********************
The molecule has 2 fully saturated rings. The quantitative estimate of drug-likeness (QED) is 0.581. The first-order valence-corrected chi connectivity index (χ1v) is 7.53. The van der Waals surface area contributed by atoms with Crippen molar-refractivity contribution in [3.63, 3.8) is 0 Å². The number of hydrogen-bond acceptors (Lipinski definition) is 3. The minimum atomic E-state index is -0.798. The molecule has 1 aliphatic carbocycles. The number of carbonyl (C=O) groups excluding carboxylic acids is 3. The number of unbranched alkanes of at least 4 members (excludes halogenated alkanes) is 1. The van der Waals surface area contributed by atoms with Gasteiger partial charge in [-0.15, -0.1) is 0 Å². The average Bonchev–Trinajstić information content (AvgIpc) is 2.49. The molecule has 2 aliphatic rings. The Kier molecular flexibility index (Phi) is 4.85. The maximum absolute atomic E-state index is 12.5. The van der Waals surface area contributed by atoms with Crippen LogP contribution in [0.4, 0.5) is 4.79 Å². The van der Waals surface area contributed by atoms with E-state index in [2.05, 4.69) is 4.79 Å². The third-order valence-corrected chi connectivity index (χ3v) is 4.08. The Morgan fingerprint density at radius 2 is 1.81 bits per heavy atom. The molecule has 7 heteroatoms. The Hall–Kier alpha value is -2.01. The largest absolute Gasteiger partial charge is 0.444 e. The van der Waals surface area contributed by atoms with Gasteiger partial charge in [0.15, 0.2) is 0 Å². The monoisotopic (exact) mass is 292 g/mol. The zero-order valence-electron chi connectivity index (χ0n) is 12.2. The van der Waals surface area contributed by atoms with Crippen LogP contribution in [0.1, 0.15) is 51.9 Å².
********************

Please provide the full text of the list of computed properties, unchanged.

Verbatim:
The molecule has 2 fully saturated rings. The quantitative estimate of drug-likeness (QED) is 0.581. The first-order valence-corrected chi connectivity index (χ1v) is 7.53. The van der Waals surface area contributed by atoms with Crippen molar-refractivity contribution in [3.63, 3.8) is 0 Å². The number of hydrogen-bond acceptors (Lipinski definition) is 3. The minimum atomic E-state index is -0.798. The molecule has 1 aliphatic carbocycles. The number of carbonyl (C=O) groups excluding carboxylic acids is 3. The number of unbranched alkanes of at least 4 members (excludes halogenated alkanes) is 1. The van der Waals surface area contributed by atoms with Gasteiger partial charge in [-0.15, -0.1) is 0 Å². The average Bonchev–Trinajstić information content (AvgIpc) is 2.49. The molecule has 2 aliphatic rings. The Kier molecular flexibility index (Phi) is 4.85. The maximum absolute atomic E-state index is 12.5. The van der Waals surface area contributed by atoms with Crippen LogP contribution in [0.4, 0.5) is 4.79 Å². The van der Waals surface area contributed by atoms with E-state index in [2.05, 4.69) is 4.79 Å². The third-order valence-corrected chi connectivity index (χ3v) is 4.08. The Morgan fingerprint density at radius 2 is 1.81 bits per heavy atom. The molecule has 7 heteroatoms. The Hall–Kier alpha value is -2.01. The largest absolute Gasteiger partial charge is 0.444 e. The van der Waals surface area contributed by atoms with Gasteiger partial charge in [0.15, 0.2) is 0 Å². The monoisotopic (exact) mass is 292 g/mol. The zero-order valence-electron chi connectivity index (χ0n) is 12.2. The van der Waals surface area contributed by atoms with Crippen LogP contribution in [0.1, 0.15) is 51.9 Å².